Most of the Iaito swords are made out of an aluminum-zinc alloy which is definitely lighter and cheaper compared to high-quality and authentic steel; also, making use of a blunt edge and alloy avoids the legal restrictions of the Japanese when it comes to manufacturing swords made out of ferrous components or metals. Because of this, the Japanese-forged Iaito are primarily made for practice and exercises thus, are not recommended for any form of contact. You will know which ones are the best reproductions of the real authentic swords since these replicas have exactly the same shape and weight along with its mirrored high-quality fittings and finish; the iaito may even have a special blade pattern that is the temper line of a finely tempered steel blade (hamon). The regular weight of an authentic uchigatana is around 1,200 grams without its scabbard, while the iaito measures roughly around 820 grams; there are a few steel iaito created as well but these only weigh around 900 to 960 grams despite it having a 74 centimeter sized blade.

If you are someone who wishes to have something that is a bit more traditional and authentic, you can find an iaito that has been created from folded steel which is generally like the real Japanese katana but instead of a sharp cutting edge, it features a blunt edge which is best for practice. Although these weapons feature such types of edges, the swords would still face the same ownership and usage restrictions in Japan just like with the authentic samurai swords and would not be called the iaito.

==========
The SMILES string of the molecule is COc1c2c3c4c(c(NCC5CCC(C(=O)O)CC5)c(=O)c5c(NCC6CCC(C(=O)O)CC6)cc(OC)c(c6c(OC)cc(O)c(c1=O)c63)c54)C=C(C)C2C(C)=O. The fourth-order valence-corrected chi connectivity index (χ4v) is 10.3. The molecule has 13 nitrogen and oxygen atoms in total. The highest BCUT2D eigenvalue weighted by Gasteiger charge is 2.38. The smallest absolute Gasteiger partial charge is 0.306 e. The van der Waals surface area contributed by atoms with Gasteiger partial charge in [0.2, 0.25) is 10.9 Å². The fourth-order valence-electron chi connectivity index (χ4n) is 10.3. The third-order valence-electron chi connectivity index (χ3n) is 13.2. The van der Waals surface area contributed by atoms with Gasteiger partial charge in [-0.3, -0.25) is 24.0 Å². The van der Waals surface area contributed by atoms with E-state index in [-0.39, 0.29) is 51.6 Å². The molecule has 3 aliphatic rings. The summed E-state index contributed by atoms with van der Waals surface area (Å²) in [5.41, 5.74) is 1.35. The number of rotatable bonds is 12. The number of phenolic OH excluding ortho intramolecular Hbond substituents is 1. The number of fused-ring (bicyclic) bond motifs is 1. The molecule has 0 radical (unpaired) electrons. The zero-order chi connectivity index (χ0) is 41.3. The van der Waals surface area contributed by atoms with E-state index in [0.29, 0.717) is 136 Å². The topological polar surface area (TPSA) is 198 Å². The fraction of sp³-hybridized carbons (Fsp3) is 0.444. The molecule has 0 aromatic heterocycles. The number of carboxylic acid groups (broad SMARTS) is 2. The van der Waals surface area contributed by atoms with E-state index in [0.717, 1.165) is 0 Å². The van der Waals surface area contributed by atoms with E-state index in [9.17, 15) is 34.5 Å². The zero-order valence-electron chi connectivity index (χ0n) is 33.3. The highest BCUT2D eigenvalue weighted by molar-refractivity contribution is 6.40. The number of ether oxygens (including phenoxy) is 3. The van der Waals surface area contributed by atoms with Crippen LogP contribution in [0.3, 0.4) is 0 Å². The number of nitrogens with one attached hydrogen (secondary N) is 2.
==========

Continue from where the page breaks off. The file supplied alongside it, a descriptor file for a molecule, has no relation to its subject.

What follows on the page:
The First Iaito

The company Meirin Sangyo claims to be the very first group to create an iaito; yet in history, the very first iaito were created right after World War II to allow people who do not have any means to actually own an authentic sword, own a weapon that they can utilize to practice modern budo. There are a couple of dojos in Japan that only recommend the use of alloy blades during the practice of iaido until the skills of the individual practicing the art is consistent enough to utilize a real sharp-edged weapon; however, there are a few schools that allow their practitioners to make use of a sharp-edged sword right away while others completely prohibit the use of this.